Seventy per cent of Canadians see telemedicine as the future, and Lyte Medical wants to drive that conversation
Open to patients, provincial health authorities and healthcare professionals, the TAC brings together an accomplished multidisciplinary team of experts to help guide the development of telemedicine in Canada.
“We want to ensure that advances and innovations in the telemedicine domain are delivered safely, securely, reliably and promptly to all Canadians” ―Ali Mohamed
Covid has helped legitimize telemedicine, as well as significantly expanded its use. Prior to the pandemic, only 0.15 per cent of billable services were conducted virtually. But since then, Canadian Medical Association data found, 47 per cent of Canadians have used some form of virtual care during the pandemic, and 91 per cent claimed to be satisfied with the experience. All told, 70 per cent of Canadians believe telehealth represents the future of primary care.
With their experience in the field of virtual care, Lyte Medical is well positioned to lead this effort: through their own virtual practice they serve over 5,000 patients annually, in nine provinces and in many rural areas where doctor access can be limited.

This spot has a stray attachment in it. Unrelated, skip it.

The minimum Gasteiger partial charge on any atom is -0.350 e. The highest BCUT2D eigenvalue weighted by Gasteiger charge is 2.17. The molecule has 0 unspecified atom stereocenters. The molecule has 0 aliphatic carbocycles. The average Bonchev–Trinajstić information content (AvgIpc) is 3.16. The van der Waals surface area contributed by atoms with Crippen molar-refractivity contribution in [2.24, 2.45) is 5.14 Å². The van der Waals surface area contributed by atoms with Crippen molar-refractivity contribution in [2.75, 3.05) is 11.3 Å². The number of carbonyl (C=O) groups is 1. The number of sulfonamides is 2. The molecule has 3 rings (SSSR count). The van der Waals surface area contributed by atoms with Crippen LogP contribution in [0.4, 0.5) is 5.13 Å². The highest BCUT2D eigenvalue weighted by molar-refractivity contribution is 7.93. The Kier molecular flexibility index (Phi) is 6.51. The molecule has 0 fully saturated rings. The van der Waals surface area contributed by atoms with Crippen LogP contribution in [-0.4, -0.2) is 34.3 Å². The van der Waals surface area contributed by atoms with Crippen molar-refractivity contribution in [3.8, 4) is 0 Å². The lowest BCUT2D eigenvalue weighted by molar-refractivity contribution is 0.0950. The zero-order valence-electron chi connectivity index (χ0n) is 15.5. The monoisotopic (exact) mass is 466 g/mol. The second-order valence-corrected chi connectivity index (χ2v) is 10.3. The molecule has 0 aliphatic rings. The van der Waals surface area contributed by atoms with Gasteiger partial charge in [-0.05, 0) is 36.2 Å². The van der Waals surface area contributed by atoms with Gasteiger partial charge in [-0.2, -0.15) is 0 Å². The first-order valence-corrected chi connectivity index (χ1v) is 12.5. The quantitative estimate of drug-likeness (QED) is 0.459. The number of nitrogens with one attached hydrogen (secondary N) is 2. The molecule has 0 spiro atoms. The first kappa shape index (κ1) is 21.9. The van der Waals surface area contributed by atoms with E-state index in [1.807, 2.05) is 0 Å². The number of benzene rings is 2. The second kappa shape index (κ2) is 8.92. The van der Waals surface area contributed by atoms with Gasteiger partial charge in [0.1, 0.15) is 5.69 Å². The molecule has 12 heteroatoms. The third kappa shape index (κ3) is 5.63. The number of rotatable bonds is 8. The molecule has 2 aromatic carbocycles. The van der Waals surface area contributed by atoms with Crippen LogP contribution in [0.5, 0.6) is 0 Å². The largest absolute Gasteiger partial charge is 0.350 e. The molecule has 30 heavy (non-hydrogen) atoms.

The TAC aims to help drive the conversation about digital technology’s potential to improve accessibility within the Canadian health care system, and is committed to “reviewing, assessing and conquering barriers to the widespread adoption of virtual care from coast to coast.”
“Canada has been historically slow in the adoption of new medical technologies and therapies. One silver lining of this global event has been the uptake and endorsement of telehealth by everyday Canadians,” says Ali Mohamed, CEO of Lyte and founder of the TAC. “We want to ensure that advances and innovations in the telemedicine domain are delivered safely, securely, reliably and promptly to all Canadians.”
Read the full article on London Inc.